if u avoid desi made ups, then all r good with wet battries. I am not sure if high capacity dry cell battries are available easily in pakistan. u can go for excide or FB which r good. anyway wet battries are selling in black these days, so hurry.

#8

#9

Battery type does not make much difference as far as the UPS operation is concerned. It does make difference though in costs and maintenance requirements.

Sealed/Dry Batteries are maintenance free, typically 4-5 years life but cost more.

Wet batteries need topping up with distilled water, typically 2 years life but cost less.

For cost comparison, 40Ah wet battery is around 3500 in Karachi whereas same rating Sealed Battery (good brand like power sonic) will costs around 8500.

#10

Remember, most devices, including light bulbs and tubes, require more amperes "when starting" than when simply running. Not sure if this applies to PC's though.

#11

[quote=", post:, topic:"]

yar what hapens if the load on ups increases than specified

and what iz kva y dont they use watt as unit?

How many kvas are real equal to wats

these things realy confuse me

[/quote]

#12

[quote=", post:, topic:"]

Not sure if this applies to PC’s though.
[/quote]

it applies at least to the monitor

#13

@Shoukat: To convert from KVA to KW, you need to consider the power factor. As stated earlier, for Desi UPS, power factor is about 60% due to square wave output whereas it may be as high as 80% for computer grade UPS which has near-sinewave output.

1000VA or 1KVA rated Desi UPS will provide around 600 Watts of power.

1000VA or 1KVA rated Computer Grade UPS will provide around 850 Watts of power.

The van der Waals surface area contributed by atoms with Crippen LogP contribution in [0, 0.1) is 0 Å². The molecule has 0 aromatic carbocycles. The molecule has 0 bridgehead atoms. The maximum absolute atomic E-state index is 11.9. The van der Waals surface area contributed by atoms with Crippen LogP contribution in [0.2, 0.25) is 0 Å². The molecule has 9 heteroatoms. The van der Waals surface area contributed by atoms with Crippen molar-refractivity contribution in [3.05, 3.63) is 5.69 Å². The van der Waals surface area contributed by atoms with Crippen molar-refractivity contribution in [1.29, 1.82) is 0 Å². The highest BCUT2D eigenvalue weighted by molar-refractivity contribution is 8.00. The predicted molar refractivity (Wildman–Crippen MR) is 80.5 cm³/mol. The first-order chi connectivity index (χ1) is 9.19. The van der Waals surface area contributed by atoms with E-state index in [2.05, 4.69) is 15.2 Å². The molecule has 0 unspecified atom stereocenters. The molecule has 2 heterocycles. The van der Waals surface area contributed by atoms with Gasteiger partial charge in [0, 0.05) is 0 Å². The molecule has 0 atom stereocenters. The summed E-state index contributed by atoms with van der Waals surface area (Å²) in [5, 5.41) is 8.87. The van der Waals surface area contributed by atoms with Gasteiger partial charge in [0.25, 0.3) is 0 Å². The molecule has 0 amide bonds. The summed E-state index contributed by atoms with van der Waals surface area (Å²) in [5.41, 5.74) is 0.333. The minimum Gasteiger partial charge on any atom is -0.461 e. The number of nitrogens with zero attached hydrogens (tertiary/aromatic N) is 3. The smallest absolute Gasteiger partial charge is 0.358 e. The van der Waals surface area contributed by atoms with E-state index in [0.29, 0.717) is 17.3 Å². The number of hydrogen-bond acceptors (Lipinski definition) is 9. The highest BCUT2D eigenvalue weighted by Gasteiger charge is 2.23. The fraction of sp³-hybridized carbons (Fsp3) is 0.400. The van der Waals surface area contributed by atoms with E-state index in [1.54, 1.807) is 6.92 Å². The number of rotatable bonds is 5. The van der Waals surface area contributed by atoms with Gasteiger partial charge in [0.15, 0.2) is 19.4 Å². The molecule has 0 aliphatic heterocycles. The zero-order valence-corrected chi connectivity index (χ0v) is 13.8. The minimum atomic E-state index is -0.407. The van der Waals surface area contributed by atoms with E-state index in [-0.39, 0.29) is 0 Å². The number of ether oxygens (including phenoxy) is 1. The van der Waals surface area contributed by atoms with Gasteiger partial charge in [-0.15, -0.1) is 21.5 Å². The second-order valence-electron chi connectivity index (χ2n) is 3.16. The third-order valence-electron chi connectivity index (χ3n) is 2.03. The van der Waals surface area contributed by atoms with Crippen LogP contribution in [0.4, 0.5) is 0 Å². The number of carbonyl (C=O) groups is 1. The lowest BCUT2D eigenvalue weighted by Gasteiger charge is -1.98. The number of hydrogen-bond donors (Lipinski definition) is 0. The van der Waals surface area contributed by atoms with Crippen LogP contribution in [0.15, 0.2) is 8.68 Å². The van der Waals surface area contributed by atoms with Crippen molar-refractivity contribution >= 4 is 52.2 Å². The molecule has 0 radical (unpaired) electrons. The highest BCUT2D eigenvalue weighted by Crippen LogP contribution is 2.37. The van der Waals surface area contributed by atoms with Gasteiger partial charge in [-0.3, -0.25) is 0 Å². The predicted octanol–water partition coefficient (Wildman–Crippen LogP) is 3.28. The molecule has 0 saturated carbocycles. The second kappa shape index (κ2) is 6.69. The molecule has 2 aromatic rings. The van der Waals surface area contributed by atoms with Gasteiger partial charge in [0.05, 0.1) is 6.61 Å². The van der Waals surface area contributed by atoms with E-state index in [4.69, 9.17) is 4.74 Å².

UPS ratings are always listed in KVA. Its industry standard.

#14

kuya, 1KVA Computer Grade UPS will be advertised by the Company as having 850 Watts of Power? Or it will be advertised as 600 Watts of Power but can actually take up loads up to 850 Watts? Because I have seen APC's 1KVA models ranging from 600Watts to 700 Watts, with different prices of course.

What exactly causes the different of Watts for the same 1Kva? Batteries or something else?

#15

^ Charging rates/current maybe?

#16

Nope...nothing to do with battery or charging current etc. Its the power factor. Seems like a definition is in order:

The power factor of an AC electric power system is defined as the ratio of the real power to the apparent power, and is a number between 0 and 1 (frequently expressed as a percentage, e.g. 0.5 pf = 50% pf).

Real power is the capacity of the circuit for performing work in a particular time. (This is what we measure in watts)

Apparent power is the product of the current and voltage of the circuit. (This is the VA or Volts x Amperes)

Due to energy stored in the load and returned to the source, or due to a non-linear load that distorts the wave shape of the current drawn from the source, the apparent power can be greater than the real power. Low-power-factor loads increase losses in a power distribution system and result in increased energy costs.

Typical examples of non-linear loads are fans and flourescent lights with ballast.

Now in case of UPS's (and Generators), the better the design/type of UPS, the higher the power factor. In plain english, the higher grade UPS will be able to provide "real" power almost as much as its rated "apparent" power....that is....the ratio of real power to apparent power (power factor) nearest to 1.

So you need to take note of rated Watts when purchasing UPS/Generators. Don't decide on the VA or KVA rating alone as it does not indicate "real" power the UPS/Genset can provide.